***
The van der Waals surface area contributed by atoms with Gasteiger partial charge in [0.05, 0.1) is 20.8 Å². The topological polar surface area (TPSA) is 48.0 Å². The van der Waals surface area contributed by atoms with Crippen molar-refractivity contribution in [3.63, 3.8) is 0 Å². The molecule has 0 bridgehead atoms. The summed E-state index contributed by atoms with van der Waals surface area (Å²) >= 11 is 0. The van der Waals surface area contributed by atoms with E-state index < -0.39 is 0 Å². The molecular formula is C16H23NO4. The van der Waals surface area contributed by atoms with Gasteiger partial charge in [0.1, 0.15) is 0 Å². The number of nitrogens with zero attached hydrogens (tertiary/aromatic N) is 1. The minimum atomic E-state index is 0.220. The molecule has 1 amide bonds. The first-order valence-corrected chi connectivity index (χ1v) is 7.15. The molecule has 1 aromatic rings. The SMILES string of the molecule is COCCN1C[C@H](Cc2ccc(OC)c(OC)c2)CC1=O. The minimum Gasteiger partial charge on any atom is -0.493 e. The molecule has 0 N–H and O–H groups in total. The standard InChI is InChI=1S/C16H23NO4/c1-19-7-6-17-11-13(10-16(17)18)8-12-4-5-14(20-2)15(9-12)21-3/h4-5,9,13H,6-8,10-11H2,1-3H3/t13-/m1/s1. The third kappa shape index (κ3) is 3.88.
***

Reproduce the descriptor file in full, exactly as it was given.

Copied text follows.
The van der Waals surface area contributed by atoms with Gasteiger partial charge in [0.05, 0.1) is 20.8 Å². The topological polar surface area (TPSA) is 48.0 Å². The van der Waals surface area contributed by atoms with Crippen molar-refractivity contribution in [3.63, 3.8) is 0 Å². The molecule has 0 bridgehead atoms. The summed E-state index contributed by atoms with van der Waals surface area (Å²) >= 11 is 0. The van der Waals surface area contributed by atoms with E-state index < -0.39 is 0 Å². The molecular formula is C16H23NO4. The van der Waals surface area contributed by atoms with Gasteiger partial charge in [0.1, 0.15) is 0 Å². The number of nitrogens with zero attached hydrogens (tertiary/aromatic N) is 1. The minimum atomic E-state index is 0.220. The molecule has 1 amide bonds. The first-order valence-corrected chi connectivity index (χ1v) is 7.15. The molecule has 1 aromatic rings. The SMILES string of the molecule is COCCN1C[C@H](Cc2ccc(OC)c(OC)c2)CC1=O. The minimum Gasteiger partial charge on any atom is -0.493 e. The molecule has 0 N–H and O–H groups in total. The standard InChI is InChI=1S/C16H23NO4/c1-19-7-6-17-11-13(10-16(17)18)8-12-4-5-14(20-2)15(9-12)21-3/h4-5,9,13H,6-8,10-11H2,1-3H3/t13-/m1/s1. The third kappa shape index (κ3) is 3.88.